- Last two to three years of federal tax returns for the borrower and related companies
- Balance sheet and income and expense statement dated within 90 days of your loan request
- Current accounts receivable and accounts payable aging (dated within 90 days)
- Income and expense projections for the next two years (monthly figures for the first year, if a new business)
- Personal financial statement for all owners
- Last two to three years of personal federal tax returns for all owners
- Copy of current bank account statements that show the source of cash equity
- Copy of Picture ID for all owners (driver’s license, passport, government photo ID)
Pitfall: Not staying on top of your credit score
Your credit score is an important variable in your loan application. Credit represents your ability to borrow money with the promise to pay it back. Understanding how your credit score is calculated can help you repair and improve your personal and business credit over time. We reviewed the five categories that matter and their weight on determining your credit score in a previous article.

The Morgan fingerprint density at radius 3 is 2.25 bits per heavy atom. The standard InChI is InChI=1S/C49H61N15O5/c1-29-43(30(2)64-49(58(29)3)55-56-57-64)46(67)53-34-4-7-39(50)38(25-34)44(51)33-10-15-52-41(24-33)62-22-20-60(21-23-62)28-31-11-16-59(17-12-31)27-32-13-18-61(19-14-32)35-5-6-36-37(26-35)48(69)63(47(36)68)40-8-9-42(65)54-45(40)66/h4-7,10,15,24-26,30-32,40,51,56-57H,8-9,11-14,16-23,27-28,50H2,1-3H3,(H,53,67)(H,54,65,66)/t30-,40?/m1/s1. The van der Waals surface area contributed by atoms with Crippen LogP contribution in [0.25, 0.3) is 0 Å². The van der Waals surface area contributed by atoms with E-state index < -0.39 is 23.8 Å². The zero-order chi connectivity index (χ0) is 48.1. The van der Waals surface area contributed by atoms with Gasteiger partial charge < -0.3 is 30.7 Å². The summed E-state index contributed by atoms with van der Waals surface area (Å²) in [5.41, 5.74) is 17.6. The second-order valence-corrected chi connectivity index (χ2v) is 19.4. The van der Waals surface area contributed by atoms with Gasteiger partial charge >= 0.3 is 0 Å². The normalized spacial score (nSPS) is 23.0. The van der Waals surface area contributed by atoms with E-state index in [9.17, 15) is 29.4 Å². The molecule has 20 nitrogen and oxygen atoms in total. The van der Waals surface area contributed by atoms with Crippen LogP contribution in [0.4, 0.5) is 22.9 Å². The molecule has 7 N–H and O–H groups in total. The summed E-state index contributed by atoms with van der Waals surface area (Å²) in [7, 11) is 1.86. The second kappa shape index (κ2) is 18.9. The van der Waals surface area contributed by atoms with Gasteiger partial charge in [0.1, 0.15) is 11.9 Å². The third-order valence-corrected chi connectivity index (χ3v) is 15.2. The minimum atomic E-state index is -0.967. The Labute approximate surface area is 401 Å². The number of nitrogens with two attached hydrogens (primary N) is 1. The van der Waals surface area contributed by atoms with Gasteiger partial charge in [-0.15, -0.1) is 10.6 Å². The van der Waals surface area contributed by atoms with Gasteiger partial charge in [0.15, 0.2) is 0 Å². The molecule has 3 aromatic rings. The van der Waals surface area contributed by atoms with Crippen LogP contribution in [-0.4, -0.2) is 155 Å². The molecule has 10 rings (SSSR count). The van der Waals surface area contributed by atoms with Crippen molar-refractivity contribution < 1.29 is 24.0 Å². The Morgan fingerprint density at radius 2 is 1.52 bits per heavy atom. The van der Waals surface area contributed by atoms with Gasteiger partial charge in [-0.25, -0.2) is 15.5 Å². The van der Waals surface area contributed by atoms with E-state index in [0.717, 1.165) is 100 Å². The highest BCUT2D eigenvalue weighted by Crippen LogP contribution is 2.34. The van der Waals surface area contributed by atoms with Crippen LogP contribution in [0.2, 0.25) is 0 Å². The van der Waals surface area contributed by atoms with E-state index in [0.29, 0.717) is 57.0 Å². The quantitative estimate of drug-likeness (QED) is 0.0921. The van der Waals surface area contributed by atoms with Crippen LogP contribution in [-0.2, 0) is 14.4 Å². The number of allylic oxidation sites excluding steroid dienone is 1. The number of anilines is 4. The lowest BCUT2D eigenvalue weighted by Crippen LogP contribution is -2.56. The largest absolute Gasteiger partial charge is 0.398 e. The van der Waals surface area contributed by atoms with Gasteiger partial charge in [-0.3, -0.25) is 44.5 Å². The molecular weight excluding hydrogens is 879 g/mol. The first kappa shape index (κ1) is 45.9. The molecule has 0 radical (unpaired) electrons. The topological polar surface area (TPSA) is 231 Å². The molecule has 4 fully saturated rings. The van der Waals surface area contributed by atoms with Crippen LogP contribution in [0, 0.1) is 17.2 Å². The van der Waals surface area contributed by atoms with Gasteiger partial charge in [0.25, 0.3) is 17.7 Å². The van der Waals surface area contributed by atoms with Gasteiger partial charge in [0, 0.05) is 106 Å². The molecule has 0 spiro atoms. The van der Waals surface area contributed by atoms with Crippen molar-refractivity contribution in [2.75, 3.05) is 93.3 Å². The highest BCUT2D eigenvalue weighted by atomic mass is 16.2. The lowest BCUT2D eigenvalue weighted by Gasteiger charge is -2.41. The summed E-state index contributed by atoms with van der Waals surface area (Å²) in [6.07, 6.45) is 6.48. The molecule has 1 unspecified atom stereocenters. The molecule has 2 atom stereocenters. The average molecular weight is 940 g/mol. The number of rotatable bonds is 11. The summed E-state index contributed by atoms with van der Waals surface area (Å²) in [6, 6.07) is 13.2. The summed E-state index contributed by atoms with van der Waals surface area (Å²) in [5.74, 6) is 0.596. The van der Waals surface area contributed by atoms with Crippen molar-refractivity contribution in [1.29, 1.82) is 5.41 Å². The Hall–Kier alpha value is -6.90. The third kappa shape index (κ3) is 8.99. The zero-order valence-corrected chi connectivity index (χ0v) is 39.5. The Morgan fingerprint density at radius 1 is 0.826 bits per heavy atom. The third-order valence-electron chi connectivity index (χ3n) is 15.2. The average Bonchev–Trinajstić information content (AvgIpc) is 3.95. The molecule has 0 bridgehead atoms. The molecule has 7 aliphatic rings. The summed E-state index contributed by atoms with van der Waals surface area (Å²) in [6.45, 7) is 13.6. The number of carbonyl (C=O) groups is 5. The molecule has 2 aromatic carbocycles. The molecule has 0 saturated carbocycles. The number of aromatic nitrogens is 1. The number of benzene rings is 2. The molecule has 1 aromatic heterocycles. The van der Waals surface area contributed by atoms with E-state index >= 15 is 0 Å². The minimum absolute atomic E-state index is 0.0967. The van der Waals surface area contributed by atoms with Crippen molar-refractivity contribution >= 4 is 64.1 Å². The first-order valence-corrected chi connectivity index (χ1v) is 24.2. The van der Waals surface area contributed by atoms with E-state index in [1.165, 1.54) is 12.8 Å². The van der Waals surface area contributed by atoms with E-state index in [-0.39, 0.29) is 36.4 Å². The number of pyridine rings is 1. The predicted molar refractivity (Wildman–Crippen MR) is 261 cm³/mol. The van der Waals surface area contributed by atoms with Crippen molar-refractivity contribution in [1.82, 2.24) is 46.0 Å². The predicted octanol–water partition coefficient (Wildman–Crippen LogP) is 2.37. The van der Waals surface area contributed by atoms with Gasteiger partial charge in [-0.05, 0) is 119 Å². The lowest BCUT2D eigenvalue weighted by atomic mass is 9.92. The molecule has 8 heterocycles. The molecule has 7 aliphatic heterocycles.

A low credit score is one reason why your loan application might be rejected. Remember to monitor your credit score by obtaining and reviewing your credit report on an annual basis. Also make sure to always pay your bills on time.
Pitfall: Not having sufficient cash flow to repay the loan
Routinely checking the financial health of your small business is critical. In order for your small business to grow successfully, you need to have a full understanding of its financials. There are three main financial statements you should fully understand: the balance sheet, the P&L statement (or income statement) and the cash flow statement. The main difference between the P&L and the cash flow statements is that P&L statements are often created on an accrual basis of accounting and as such revenues reported may not have been collected. Additionally, some of the expenses posted on the P&L are non-cash, whereas the cash flow statement will inform you of how much cash you have available at that specific time period.